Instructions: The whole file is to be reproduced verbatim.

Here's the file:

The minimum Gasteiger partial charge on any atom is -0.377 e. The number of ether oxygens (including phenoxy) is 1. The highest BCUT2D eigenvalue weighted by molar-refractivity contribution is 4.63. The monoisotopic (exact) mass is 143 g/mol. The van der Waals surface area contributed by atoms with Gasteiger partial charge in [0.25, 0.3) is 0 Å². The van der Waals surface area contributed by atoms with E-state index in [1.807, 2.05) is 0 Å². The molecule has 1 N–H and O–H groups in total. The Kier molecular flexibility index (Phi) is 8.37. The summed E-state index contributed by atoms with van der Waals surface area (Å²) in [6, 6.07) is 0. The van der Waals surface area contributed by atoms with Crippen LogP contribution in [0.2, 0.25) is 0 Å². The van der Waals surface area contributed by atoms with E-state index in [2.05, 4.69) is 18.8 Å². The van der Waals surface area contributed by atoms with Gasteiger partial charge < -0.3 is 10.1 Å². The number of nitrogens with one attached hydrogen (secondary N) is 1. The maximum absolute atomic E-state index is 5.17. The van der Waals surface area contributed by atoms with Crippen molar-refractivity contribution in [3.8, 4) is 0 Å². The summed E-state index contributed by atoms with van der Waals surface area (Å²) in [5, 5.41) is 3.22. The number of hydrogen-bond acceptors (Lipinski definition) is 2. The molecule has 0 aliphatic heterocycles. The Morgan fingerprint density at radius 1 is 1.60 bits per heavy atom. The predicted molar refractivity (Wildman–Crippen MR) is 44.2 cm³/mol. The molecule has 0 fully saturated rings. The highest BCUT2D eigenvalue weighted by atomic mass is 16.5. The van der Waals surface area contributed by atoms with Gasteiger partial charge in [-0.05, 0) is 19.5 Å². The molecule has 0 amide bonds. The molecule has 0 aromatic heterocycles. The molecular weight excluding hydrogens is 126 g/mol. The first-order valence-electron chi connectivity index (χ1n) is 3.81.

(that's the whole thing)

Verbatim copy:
The minimum Gasteiger partial charge on any atom is -0.377 e. The number of ether oxygens (including phenoxy) is 1. The highest BCUT2D eigenvalue weighted by molar-refractivity contribution is 4.63. The monoisotopic (exact) mass is 143 g/mol. The van der Waals surface area contributed by atoms with Gasteiger partial charge in [0.25, 0.3) is 0 Å². The van der Waals surface area contributed by atoms with E-state index in [1.807, 2.05) is 0 Å². The molecule has 1 N–H and O–H groups in total. The Kier molecular flexibility index (Phi) is 8.37. The summed E-state index contributed by atoms with van der Waals surface area (Å²) in [6, 6.07) is 0. The van der Waals surface area contributed by atoms with Crippen LogP contribution in [0.2, 0.25) is 0 Å². The van der Waals surface area contributed by atoms with E-state index in [2.05, 4.69) is 18.8 Å². The van der Waals surface area contributed by atoms with Gasteiger partial charge < -0.3 is 10.1 Å². The number of nitrogens with one attached hydrogen (secondary N) is 1. The maximum absolute atomic E-state index is 5.17. The van der Waals surface area contributed by atoms with Crippen molar-refractivity contribution in [3.8, 4) is 0 Å². The summed E-state index contributed by atoms with van der Waals surface area (Å²) in [5, 5.41) is 3.22. The number of hydrogen-bond acceptors (Lipinski definition) is 2. The molecule has 0 aliphatic heterocycles. The Morgan fingerprint density at radius 1 is 1.60 bits per heavy atom. The predicted molar refractivity (Wildman–Crippen MR) is 44.2 cm³/mol. The molecule has 0 fully saturated rings. The highest BCUT2D eigenvalue weighted by atomic mass is 16.5. The van der Waals surface area contributed by atoms with Gasteiger partial charge in [-0.05, 0) is 19.5 Å². The molecule has 0 amide bonds. The molecule has 0 aromatic heterocycles. The molecular weight excluding hydrogens is 126 g/mol. The first-order valence-electron chi connectivity index (χ1n) is 3.81.